How do you make Christmas something special? I mean really special?

How do you make sure it’s not clogged with commercialism?
How do you make sure it’s never something to be dreaded or hated or celebrated for all the wrong reasons?
How do you make Christmas a time of reflection, of love, of thinking of others; a time to cherish?

These are things I have agonised over since having children.
How can I stop Christmas becoming a time given over to presents and excess and I want, I want? Of worrying about money or hammering the credit card or, heaven forbid, getting into debt so you can buy Aunt Vera a cashmere cardigan.

There is such a wall of noise at this time of year: Brightly coloured shop fronts, a constant flow of adverts for expensive toys and an air of stress hanging over everyone.
We aren’t religious in this house, but I love the values it brings to the festivities; To think of others, to be with family and friends, to show kindness for kindness sake – and for heaven’s sake, buying something you know someone will love and not because of how much it costs (Ok, that one’s not such a church one as a Tara one).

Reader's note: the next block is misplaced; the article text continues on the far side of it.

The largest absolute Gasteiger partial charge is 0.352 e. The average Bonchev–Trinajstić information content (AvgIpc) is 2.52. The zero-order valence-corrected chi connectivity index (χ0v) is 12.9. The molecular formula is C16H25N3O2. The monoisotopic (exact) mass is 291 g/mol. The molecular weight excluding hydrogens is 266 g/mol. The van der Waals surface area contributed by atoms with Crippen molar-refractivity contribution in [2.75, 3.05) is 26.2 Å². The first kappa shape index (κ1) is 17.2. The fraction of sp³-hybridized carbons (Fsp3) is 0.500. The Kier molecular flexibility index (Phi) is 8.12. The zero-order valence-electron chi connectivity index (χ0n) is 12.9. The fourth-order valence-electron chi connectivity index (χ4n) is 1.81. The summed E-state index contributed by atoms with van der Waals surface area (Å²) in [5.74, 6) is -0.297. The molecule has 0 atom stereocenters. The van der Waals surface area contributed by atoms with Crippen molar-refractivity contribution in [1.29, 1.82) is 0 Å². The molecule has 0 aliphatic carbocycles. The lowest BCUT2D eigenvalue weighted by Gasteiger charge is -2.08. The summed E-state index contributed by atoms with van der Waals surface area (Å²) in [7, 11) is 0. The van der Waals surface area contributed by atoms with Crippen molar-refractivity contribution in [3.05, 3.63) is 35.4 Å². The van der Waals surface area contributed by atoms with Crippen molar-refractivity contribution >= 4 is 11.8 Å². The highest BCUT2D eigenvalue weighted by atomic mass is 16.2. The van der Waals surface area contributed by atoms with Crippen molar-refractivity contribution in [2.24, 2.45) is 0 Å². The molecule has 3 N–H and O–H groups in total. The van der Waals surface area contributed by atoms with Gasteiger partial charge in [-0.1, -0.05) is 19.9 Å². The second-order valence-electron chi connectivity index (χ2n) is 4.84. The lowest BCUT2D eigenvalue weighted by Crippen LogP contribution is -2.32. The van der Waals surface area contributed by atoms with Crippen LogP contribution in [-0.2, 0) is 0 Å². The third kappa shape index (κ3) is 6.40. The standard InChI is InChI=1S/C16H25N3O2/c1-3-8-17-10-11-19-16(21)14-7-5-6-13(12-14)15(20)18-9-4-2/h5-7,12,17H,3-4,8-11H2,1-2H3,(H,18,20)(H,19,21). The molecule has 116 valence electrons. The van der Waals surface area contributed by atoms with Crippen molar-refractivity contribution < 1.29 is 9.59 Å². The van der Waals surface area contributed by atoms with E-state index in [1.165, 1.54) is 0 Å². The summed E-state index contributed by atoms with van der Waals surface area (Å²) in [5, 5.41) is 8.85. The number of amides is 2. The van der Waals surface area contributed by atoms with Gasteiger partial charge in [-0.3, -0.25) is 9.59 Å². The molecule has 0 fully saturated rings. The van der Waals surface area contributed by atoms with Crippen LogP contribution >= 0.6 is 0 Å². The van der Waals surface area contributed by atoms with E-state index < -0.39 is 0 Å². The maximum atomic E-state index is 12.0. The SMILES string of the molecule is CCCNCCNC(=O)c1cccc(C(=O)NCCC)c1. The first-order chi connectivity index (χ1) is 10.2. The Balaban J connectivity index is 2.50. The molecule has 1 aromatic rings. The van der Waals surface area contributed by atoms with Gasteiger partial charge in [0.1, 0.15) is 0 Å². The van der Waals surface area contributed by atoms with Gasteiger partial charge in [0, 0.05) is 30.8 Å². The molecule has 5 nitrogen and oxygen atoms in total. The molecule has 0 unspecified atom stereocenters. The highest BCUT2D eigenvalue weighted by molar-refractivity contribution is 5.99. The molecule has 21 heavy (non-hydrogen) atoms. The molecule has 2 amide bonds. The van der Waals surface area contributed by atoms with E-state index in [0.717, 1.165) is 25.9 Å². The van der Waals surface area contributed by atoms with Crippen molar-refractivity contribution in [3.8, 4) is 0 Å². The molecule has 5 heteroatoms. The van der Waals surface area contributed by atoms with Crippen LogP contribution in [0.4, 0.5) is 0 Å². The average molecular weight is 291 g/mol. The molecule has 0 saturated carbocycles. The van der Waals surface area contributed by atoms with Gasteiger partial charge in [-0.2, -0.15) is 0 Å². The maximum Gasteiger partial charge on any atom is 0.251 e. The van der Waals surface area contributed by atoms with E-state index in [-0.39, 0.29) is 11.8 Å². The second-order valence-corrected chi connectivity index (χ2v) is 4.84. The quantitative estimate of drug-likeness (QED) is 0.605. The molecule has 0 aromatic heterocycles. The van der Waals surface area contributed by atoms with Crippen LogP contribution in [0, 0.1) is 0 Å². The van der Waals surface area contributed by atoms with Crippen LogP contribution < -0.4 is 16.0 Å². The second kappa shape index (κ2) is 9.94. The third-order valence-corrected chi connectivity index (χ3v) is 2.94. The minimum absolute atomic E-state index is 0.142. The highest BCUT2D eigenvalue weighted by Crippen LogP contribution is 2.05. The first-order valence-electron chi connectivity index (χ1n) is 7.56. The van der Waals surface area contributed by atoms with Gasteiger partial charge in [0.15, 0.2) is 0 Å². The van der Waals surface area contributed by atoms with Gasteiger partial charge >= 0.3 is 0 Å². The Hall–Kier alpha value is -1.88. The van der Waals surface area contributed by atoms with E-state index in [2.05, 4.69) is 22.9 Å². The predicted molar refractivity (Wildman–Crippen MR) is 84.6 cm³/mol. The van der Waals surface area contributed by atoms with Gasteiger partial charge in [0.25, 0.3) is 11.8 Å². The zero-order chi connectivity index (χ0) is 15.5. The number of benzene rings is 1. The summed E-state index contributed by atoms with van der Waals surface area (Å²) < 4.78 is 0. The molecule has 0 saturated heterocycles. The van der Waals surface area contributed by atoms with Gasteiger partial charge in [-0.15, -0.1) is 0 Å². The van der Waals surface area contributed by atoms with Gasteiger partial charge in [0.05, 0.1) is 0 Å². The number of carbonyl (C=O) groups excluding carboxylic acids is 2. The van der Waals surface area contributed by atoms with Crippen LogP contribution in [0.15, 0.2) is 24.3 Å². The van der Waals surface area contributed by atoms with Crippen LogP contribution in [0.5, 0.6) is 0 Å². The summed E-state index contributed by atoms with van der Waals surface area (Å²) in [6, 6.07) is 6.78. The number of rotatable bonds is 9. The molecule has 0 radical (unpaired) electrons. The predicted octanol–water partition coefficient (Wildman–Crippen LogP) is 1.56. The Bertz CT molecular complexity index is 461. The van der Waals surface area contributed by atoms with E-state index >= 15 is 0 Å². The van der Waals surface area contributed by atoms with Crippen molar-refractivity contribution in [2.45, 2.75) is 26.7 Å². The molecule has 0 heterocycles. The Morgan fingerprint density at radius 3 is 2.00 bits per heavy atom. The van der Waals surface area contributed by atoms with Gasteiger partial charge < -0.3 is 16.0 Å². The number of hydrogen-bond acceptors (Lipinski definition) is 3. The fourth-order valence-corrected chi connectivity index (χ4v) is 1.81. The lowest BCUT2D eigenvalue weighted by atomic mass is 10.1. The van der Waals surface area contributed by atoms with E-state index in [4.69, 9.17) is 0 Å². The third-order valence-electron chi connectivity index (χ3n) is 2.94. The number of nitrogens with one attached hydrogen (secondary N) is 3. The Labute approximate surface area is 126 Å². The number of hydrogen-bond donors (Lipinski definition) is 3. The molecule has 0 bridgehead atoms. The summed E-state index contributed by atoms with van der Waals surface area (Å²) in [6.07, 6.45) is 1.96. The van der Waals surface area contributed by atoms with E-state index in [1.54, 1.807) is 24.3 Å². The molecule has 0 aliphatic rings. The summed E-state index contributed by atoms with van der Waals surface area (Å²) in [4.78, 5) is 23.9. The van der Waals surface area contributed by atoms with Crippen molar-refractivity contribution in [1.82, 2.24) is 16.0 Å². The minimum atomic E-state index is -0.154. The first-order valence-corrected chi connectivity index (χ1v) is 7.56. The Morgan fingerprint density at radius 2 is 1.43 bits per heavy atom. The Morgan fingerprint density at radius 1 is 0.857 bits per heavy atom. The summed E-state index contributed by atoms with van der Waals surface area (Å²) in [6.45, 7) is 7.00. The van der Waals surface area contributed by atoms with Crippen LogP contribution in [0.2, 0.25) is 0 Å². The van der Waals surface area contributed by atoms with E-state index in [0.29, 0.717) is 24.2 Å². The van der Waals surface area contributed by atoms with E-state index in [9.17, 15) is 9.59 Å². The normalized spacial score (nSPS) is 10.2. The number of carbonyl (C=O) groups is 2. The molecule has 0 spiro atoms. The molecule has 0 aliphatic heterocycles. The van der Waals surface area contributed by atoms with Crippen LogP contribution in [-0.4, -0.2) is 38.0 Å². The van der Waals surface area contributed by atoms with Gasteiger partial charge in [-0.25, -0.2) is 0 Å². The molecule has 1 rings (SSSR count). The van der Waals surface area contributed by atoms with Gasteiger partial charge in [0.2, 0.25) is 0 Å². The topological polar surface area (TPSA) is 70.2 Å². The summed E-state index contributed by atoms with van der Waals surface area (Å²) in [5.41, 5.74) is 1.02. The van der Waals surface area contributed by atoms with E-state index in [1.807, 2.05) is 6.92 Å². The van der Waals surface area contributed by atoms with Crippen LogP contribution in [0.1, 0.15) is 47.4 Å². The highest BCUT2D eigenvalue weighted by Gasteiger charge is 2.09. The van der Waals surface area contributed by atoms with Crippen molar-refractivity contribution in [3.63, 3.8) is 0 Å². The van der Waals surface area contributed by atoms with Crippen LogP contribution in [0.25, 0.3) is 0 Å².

All year round I try to teach my children to be kind to others. To treat people as they want to be treated, to be considerate and compassionate, to think how their actions impact on others.
Then at Christmas that is in danger of going out the window as they see people roll their eyes at ‘having’ to write the Christmas cards or pulling their hair out because they haven’t bought 4 chocolate logs for Boxing Day.
Madness.

It is hard. Really really hard.

This year my son was helping me package up some toys and games for a family in Ireland who have hit hard times. We don’t know them, but a call for help was sent out and we were in a position to do just that.
And that evening Dan and I are reading at bedtime and one of the words he comes across in his book is ‘poverty’. He asks what it means and when I explain to him, he says “are those the sort of people we help at Christmas?”
And I say yes, swelling with pride that my 8 year old now sees this as a part of our festivities.
“We help them because they don’t get anything at Christmas . . . “ and the minute those words leave my mouth I know, I KNOW, I’ve made a big ole mistake.

Dan. His little brow creased in puzzlement says: “But why doesn’t Santa delivery to them? Surely they need it the most? Surely he would go to them first?”
Bugger bugger bugger bugger.
He’s looking quite upset and I truly do not know what to say.
“I don’t like that mummy. Why would Santa be so mean?”
Oh god, I’m ruining his childhood . . .

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